Albinism: A group of inherited conditions which include a decrease in the amount of pigment in the eyes, skin and feathers.
Allele: Just a specific variation of a gene
Autosomal: Referring to a chromosome other than one of the sex (Z or W) chromosomes.
Cell: The container for chromosomes. A Budgerigar cell carries at least 30 chromosomes in a gamete cell or at least 30 chromosome pairs in all other cells.
Chromosome: A microscopic structure, made out of DNA, which carries the genes. All cells within the body have a set of chromosomes. Each chromosome contains a large number of genes except for the W-chromosome in female birds.
Co-Dominance: The lack of dominant or recessive traits allowing both alleles in a chromosome pair to express themselves.
Cross section: A cross section is a cut through something (such as a feather shaft) at an angle perpendicular to its axis in order to view its interior structure.
Crossover: When a pair of chromosomes trade genes.
DNA: Desoxyribonucleic acid, a natural substance which stores genetic information as an intertwined double chain. The body reads the code stored in this chain to learn how to assamble proteins from amino acids.
Dominant: The opposite of recessive. A gene that is visible when paired with other genes. The most expressive gene at the allele of a chromosome pair.
DOPA: Dihychoxyphenylalanine, a natural chemical which the body makes as a step in the process of making the pigment melanin.
Epistasis: The suppression of a gene by the effect of an unrelated (epistatic) gene.
Eumelanin: A black or brown form of the pigment melanin as is to be found in e.g. Budgerigars.
Featherbulb: The "root" of a bird feather, from which growth and coloration of the feather develops. Featherbulbs go through moulting cycles, and when moulting or the feather is pulled out, a new one starts to grow after three days.
Gene: A piece of information, stored in a code in DNA, which tells the body how to make a particular protein.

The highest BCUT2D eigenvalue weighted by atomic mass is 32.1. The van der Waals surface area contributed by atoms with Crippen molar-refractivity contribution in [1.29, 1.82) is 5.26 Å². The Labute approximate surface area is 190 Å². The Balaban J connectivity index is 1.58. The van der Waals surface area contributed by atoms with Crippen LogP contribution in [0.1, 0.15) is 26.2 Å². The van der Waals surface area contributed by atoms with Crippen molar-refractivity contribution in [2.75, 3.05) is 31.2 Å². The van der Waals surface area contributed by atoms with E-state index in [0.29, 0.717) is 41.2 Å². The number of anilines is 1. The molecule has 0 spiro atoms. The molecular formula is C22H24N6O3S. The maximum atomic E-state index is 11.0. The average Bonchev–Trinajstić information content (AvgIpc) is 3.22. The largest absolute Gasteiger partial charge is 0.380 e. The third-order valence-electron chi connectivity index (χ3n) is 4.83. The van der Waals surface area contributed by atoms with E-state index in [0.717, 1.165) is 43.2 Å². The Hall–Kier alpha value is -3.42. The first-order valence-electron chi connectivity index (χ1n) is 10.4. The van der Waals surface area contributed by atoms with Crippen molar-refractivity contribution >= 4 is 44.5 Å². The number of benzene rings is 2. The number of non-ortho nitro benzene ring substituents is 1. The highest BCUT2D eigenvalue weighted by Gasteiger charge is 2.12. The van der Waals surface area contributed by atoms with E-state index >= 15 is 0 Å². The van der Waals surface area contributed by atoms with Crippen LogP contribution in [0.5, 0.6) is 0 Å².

Hemizygous: Hens, having only one copy of the Z-chromosome or a human male having only one copy of the Y-chromosome.
Hypopigmentation: A general term for decreased or total absence of pigmentation or coloration.
Hypostasis: The inability of a gene to produce its usual effect when coupled with another gene that is epistatic toward it. Such a gene is called hypostatic.
Iris: The normally white colored part visible in the eyes of Budgerigars, which closes in and opens out around the pupil.
Locus: A location on a chromosome or chromosome pair. A specific place that defines an allele.
Melanin: A type of pigment made in the eyes, skin and feathers.
Melanocyte: A type of cell specialized to make the pigment melanin. Melanocytes are located in the skin, the featherbulbs and the eyes. Researchers have found melanocytes in the skin, featherbulbs and eyes of birds with albinism.
Melanosome: A pigmentgranule within the melanocyte and/or within the featherbarbules.
Microchromosome: A chromosome that is almost to small to positively identify as a chromosome. Therefore the exact number of chromosomes in the Budgerigar is higher than in most reference books.
Modifier: Secondary genes that modify the expressivity of a co-dominant or dominant gene.
Phaeomelanin: A reddish or foxbrown form of the pigment melanin which has never been found in psittacine species.
Phenotype: The appearance. What the dominant genes express.
Pigment: A coloring matter. Pigment absorbs light in the medullas of the featherbarbules. The eye sees the light that is not absorbed but reflected back.
Pleiotropism: The control by a single gene of several distinct and seemingly unrelated phenotypic effects.
Recessive: Referring to an altered gene which does not shows its effect if the bird carrying that gene also has an unaltered gene.
Retina: The surface on the inside of the back of the eye. Light enters the eye through the pupil, and the lens focuses the light on the retina. The retina converts the light to a message to the brain.
Sex-linked: Any gene on the Z-chromosome.
Species: A set of creatures which, in their natural setting, breed among themselves.
Transposon: Segment of DNA that moves to a new location in a chromosome, or to another chromosome, and alters theexisting genetic instructions, sometimes producing significant changes. They are able to trigger changes in gene expression by shutting of genes or causing insertion mutations.
Tyrosine: An amino acid used by the system to make melanin.
Tyrosinase: An enzyme or specialized protein substance in the pigment cell which promotes the conversion of the amino acid tyrosine to DOPA in the process of making pigment.
X-linked: Referred to a gene that is passed on with the Z-chromosome. Male birds have two Z-chromosomes, while female birds have one Z-chromosome.